Apple Bank History: Celebrating Over 150 Years of Banking in New York
Apple Bank today is comprised of various financial institutions that merged over a long period of time. The founding bank, the Harlem Savings Bank, was originally chartered in 1863. The financial reforms and modernization brought about by the Civil War encouraged the formation of many new banks at that time. Over the years, many of these institutions closed or were absorbed by other banks. Apple remains one of the few banks in business today that can trace its roots back to the Civil War era.
The story begins in the prosperous village of Harlem, New York. A group of gentlemen interested in assisting the local community successfully received approval to charter the Harlem Savings Bank on April 17, 1863. The next day, in a tavern known as the Rosenbourgh Harlem Bridge House (owned by one of the first trustees), the men finalized plans to establish the Bank, and opened the doors for business on June 8, 1863, at 1948 Third Avenue, between 125th and 126th Streets. Surrounding the building were working farms and open, undeveloped lots. Cable cars carried travelers across this mostly undeveloped area.
On August 9, 1858, at the other end of the city, the German Savings Bank, Apple's second founding partner, opened for business at 4th Avenue and 8th Street. Daniel F. Tiemann, mayor of the City of New York at the time, was a charter member of the Bank. From 1859 to 1864, the sole branch operated in the then brand-new Cooper Union building - one of the city's most revered landmarks and the site of Abraham Lincoln's New York debut in the Presidential campaign of 1860. The bank moved to a newly constructed hotel known as the Napier House at the corner of 14th Street and 4th Avenue in March of 1864.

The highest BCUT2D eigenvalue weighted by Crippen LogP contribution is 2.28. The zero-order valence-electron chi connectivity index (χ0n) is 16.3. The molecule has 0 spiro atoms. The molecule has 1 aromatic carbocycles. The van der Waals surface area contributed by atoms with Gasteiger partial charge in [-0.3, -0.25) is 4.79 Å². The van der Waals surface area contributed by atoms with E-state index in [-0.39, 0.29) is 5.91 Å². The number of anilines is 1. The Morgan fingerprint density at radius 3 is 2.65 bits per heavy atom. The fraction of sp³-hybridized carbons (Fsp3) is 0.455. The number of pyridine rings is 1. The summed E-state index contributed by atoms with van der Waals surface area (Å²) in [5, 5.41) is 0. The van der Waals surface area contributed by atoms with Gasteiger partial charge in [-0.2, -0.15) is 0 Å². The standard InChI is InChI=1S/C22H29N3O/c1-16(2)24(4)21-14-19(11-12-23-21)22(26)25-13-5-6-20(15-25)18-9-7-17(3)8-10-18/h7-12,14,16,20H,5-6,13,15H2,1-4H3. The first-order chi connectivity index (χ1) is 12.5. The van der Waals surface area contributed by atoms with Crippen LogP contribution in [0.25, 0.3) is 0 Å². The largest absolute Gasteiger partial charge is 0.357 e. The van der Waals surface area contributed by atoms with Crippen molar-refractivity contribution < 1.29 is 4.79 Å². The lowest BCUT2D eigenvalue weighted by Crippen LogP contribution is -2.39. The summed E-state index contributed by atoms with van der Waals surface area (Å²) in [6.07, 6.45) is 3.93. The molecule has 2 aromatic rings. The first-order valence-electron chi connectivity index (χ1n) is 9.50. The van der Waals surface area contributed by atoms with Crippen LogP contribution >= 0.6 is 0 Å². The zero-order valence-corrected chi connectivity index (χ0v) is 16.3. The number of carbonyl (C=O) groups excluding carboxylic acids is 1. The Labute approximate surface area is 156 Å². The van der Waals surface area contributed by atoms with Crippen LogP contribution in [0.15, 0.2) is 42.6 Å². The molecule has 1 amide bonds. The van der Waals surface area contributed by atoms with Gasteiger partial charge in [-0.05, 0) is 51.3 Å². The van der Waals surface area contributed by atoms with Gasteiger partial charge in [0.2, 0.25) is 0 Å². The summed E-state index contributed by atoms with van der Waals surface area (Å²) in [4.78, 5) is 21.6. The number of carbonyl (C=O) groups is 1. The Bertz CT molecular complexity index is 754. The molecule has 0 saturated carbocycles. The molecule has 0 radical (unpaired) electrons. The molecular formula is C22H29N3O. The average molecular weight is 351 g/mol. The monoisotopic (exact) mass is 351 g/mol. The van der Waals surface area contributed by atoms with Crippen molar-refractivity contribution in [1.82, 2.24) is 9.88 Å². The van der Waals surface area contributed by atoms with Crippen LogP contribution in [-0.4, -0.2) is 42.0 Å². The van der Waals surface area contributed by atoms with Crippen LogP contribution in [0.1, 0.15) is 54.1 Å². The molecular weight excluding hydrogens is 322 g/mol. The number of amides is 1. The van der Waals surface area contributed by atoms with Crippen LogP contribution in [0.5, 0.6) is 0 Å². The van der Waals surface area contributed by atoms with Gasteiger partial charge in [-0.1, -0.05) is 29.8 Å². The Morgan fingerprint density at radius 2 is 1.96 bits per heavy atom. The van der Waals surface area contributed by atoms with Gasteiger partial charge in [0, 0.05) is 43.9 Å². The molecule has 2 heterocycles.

As the Bank's business prospered, a permanent structure was built on the landmark site in 1872. As World War I drew to a close in 1918, the name of the bank was change to “Central Savings Bank”. A temporary location at 77th Street and Broadway served as the Bank's uptown branch from 1924 until December of 1928, when the permanent branch structure was completed. Designed by the architectural firm York and Sawyer, the Westside location, between 73rd and 74th Street, served as Central Savings Bank's headquarters. It is still the flagship branch of the bank and is now designated as an historic landmark.